Tramping Rangitoto

Last Thursday, feeling sufficiently settled in Auckland, we ventured out and took the ferry to Rangitoto Island. It takes less than 30 minutes to get there—the island is a visible presence from most parts of the city. It’s also one of the youngest volcanoes in the area, having sprouted only 600 years ago.

From a distance Rangitoto looks lava-black. I was expecting something like Death Valley or Mars, given how new the island is. I was wrong—it’s surprisingly lush. From the moment we stepped off the ferry, the tree cover (predominantly ferns and mangroves) was impressive. Plants have taken hold in a major way, especially in the last few hundred years, as some drawings of the crater from 1800s show it completely bare of vegetation.

An aside for my readers from the US: Kiwis (the people, not the birds) use the word “track” for “trail” and the verb “to tramp” for “to hike”. For accuracy of nomenclature, I’ll use the New Zealand variants where appropriate.

We immediately headed up the summit track, a nice path cut through the forest and fields of lava. It took a little over an hour to get to the top, just beyond the 60 meter deep and 200 meter wide crater. After devouring our ham sandwiches, we walked around the rim, and then down the boardwalk to Summit Road, where we got great views of the neighboring Motutapu Island.

The last ferry from the island left at 3:30pm (we arrived at 11am) so we took Islington Bay Road back to the wharf rather than go all the way to the eastern edge of the island and around the coastal track. We had some time to spare when we got back, so we explored the maze-like paths through Kidney Fern Glen and Kowhai Glen, before sitting down to enjoy the apples we’d brought with us.

Auckland Ferry Building
Auckland Ferry Building as we depart
Approaching Rangitoto Island
Approaching Rangitoto (under ominous clouds)
Looking back towards Auckland, on the way to Rangitoto Island
Looking back towards Auckland past Bean Rock Lighthouse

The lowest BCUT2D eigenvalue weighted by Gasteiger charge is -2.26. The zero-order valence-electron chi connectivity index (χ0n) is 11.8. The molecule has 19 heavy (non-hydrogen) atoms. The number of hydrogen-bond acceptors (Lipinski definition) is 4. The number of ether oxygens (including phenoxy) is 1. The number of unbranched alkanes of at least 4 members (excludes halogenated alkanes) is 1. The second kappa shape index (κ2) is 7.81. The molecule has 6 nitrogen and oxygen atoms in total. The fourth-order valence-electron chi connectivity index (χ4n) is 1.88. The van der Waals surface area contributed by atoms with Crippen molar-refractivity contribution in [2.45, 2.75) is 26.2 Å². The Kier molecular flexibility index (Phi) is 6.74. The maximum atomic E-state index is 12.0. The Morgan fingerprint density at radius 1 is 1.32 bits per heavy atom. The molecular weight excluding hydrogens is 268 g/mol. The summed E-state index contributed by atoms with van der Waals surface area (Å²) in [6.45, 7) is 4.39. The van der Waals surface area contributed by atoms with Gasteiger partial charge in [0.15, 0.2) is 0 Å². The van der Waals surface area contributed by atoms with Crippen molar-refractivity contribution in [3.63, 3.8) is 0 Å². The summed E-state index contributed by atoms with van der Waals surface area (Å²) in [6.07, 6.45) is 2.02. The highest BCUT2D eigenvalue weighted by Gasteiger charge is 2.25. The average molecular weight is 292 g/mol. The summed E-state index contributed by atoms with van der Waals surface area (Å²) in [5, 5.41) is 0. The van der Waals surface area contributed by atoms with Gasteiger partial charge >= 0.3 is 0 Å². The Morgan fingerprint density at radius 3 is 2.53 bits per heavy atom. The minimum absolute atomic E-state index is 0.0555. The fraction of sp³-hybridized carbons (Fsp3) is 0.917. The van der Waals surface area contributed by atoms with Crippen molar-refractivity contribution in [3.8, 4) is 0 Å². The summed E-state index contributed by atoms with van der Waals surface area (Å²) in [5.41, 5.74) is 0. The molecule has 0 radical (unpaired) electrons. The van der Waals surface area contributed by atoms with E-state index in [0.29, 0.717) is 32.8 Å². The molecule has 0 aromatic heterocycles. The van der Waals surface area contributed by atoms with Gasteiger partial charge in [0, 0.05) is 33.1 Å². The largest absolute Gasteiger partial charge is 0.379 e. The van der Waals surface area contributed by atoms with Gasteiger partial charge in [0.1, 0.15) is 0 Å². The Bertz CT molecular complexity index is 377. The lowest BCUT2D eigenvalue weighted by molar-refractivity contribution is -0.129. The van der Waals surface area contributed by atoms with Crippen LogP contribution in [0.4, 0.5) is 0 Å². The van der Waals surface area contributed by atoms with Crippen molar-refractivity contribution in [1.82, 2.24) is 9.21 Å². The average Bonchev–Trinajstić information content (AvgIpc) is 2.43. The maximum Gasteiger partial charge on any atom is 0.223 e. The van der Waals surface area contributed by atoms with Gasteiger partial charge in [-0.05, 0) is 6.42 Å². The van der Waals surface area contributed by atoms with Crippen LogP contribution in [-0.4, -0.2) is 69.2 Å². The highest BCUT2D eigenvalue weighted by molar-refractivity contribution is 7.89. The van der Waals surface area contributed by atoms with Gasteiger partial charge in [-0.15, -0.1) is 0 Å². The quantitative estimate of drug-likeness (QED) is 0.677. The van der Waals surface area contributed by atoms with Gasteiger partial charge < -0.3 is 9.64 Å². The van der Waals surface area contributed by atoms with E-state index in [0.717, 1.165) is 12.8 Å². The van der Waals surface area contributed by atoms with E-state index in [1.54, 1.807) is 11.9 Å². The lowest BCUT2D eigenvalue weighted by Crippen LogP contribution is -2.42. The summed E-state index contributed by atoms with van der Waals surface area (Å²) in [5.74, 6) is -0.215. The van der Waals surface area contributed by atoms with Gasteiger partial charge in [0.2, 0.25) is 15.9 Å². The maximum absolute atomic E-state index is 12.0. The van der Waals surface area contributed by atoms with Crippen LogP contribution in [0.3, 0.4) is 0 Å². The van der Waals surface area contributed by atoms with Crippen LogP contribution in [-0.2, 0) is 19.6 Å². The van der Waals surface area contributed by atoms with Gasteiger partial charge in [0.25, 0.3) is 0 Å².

Rangitoto Island's lava rock coastline
Rangitoto’s lava rock coastline
Rangitoto Island's Summit Track
The summit track
Stephanie and Justin at the summit of Rangitoto Island
Stephanie and Justin at the summit

Panoramic view of the adjacent Motutapu Island

Panoramic view of the adjacent Motutapu Island

Rangitoto at dusk from Mission Bay
Rangitoto at dusk from Mission Bay


Wow that view of the Ferry building is gorgeous and the panoramic view is great, I love high contrast skies. Keep the photos coming you two!


Rangitoto is gorgeous. Don’t know if you plan to go back that way, but if you do, take Islington Bay Road from the wharf and keep going till you get to the sign for Wreck’s Bay. That takes you off the main track and leads to Wreck’s Bay, where ships went to die, it’s a bit of treacherous track so you need nice sturdy shoes, but it’s worth the walk.

Glad you’re enjoying NZ so far, and thanks again for stopping by our place on Saturday, hope to see you again sometime :)


Nick, it was one of those lucky moments where the light broke through the clouds and illuminated the building (also helps that it’s yellow and everything else is gray). It’s in shadows in a shot I took a few seconds later.

Mary, thanks for the heads up, and thanks for hosting us on Saturday, it was a great intro to Auckland. Not sure we’ll make it back to Rangitoto this trip, just too much we want to do, but thanks for the tip.

Loraine & Peter

Hi Justin & Stephanie. My husband & I just returned to NZ on Tuesday. We sailed on the Cap Cleveland from Timaru on 7 August. Got off in Philadelphia on 7 Sept. then visited friends in the States & Canada.We live in Nelson NZ (top of the South Island) – would love to catch up if you are travelling this way.

The famous Mullins! Jeoffrey told us about you. We should be coming by your way. Send me an email so we can coordinate.

Added a photo at the bottom of Rangitoto at dusk as seen from Mission Bay.


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